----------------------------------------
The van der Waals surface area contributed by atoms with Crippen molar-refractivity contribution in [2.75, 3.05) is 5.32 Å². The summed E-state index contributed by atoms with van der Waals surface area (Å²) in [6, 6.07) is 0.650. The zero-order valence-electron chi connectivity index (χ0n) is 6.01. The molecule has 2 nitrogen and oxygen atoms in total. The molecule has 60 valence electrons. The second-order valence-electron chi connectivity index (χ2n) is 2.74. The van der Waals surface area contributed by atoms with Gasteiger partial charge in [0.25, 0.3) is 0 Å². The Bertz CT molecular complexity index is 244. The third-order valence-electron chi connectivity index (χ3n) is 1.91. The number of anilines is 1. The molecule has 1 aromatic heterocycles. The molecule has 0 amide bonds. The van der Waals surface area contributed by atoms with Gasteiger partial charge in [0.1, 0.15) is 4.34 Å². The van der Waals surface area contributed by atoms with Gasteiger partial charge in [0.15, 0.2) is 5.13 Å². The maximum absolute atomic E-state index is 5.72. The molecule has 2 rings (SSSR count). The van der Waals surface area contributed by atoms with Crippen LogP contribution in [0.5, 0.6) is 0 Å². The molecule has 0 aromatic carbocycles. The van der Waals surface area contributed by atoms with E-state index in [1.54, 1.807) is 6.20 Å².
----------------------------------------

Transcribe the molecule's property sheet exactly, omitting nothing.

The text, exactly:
The van der Waals surface area contributed by atoms with Crippen molar-refractivity contribution in [2.75, 3.05) is 5.32 Å². The summed E-state index contributed by atoms with van der Waals surface area (Å²) in [6, 6.07) is 0.650. The zero-order valence-electron chi connectivity index (χ0n) is 6.01. The molecule has 2 nitrogen and oxygen atoms in total. The molecule has 60 valence electrons. The second-order valence-electron chi connectivity index (χ2n) is 2.74. The van der Waals surface area contributed by atoms with Gasteiger partial charge in [0.25, 0.3) is 0 Å². The Bertz CT molecular complexity index is 244. The third-order valence-electron chi connectivity index (χ3n) is 1.91. The number of anilines is 1. The molecule has 1 aromatic heterocycles. The molecule has 0 amide bonds. The van der Waals surface area contributed by atoms with Gasteiger partial charge in [0.1, 0.15) is 4.34 Å². The van der Waals surface area contributed by atoms with Gasteiger partial charge in [0.15, 0.2) is 5.13 Å². The maximum absolute atomic E-state index is 5.72. The molecule has 2 rings (SSSR count). The van der Waals surface area contributed by atoms with Crippen LogP contribution in [0.5, 0.6) is 0 Å². The molecule has 0 aromatic carbocycles. The van der Waals surface area contributed by atoms with E-state index in [1.54, 1.807) is 6.20 Å².